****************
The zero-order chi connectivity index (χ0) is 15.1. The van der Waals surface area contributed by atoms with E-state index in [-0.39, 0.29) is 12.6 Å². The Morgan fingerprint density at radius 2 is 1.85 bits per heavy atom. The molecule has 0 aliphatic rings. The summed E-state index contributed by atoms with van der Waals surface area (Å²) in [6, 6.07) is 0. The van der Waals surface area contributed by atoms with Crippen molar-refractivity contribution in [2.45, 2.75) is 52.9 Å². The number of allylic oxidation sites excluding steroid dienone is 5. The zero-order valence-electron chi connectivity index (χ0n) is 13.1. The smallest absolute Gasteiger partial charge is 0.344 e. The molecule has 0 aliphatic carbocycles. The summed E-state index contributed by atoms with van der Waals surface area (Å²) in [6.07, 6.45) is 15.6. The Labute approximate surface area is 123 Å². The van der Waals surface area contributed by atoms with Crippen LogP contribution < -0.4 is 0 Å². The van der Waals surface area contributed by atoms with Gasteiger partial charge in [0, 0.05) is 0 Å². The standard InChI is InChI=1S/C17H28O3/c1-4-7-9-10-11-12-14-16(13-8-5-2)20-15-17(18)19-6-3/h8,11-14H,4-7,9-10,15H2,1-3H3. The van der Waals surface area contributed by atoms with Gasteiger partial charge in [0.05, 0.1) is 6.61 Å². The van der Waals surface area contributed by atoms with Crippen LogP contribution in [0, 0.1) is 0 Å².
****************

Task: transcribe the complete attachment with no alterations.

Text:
The zero-order chi connectivity index (χ0) is 15.1. The van der Waals surface area contributed by atoms with E-state index in [-0.39, 0.29) is 12.6 Å². The Morgan fingerprint density at radius 2 is 1.85 bits per heavy atom. The molecule has 0 aliphatic rings. The summed E-state index contributed by atoms with van der Waals surface area (Å²) in [6, 6.07) is 0. The van der Waals surface area contributed by atoms with Crippen molar-refractivity contribution in [2.45, 2.75) is 52.9 Å². The number of allylic oxidation sites excluding steroid dienone is 5. The zero-order valence-electron chi connectivity index (χ0n) is 13.1. The smallest absolute Gasteiger partial charge is 0.344 e. The molecule has 0 aliphatic carbocycles. The summed E-state index contributed by atoms with van der Waals surface area (Å²) in [6.07, 6.45) is 15.6. The Labute approximate surface area is 123 Å². The van der Waals surface area contributed by atoms with Crippen LogP contribution < -0.4 is 0 Å². The van der Waals surface area contributed by atoms with Gasteiger partial charge in [0, 0.05) is 0 Å². The standard InChI is InChI=1S/C17H28O3/c1-4-7-9-10-11-12-14-16(13-8-5-2)20-15-17(18)19-6-3/h8,11-14H,4-7,9-10,15H2,1-3H3. The van der Waals surface area contributed by atoms with Gasteiger partial charge in [0.05, 0.1) is 6.61 Å². The van der Waals surface area contributed by atoms with Crippen LogP contribution in [0, 0.1) is 0 Å².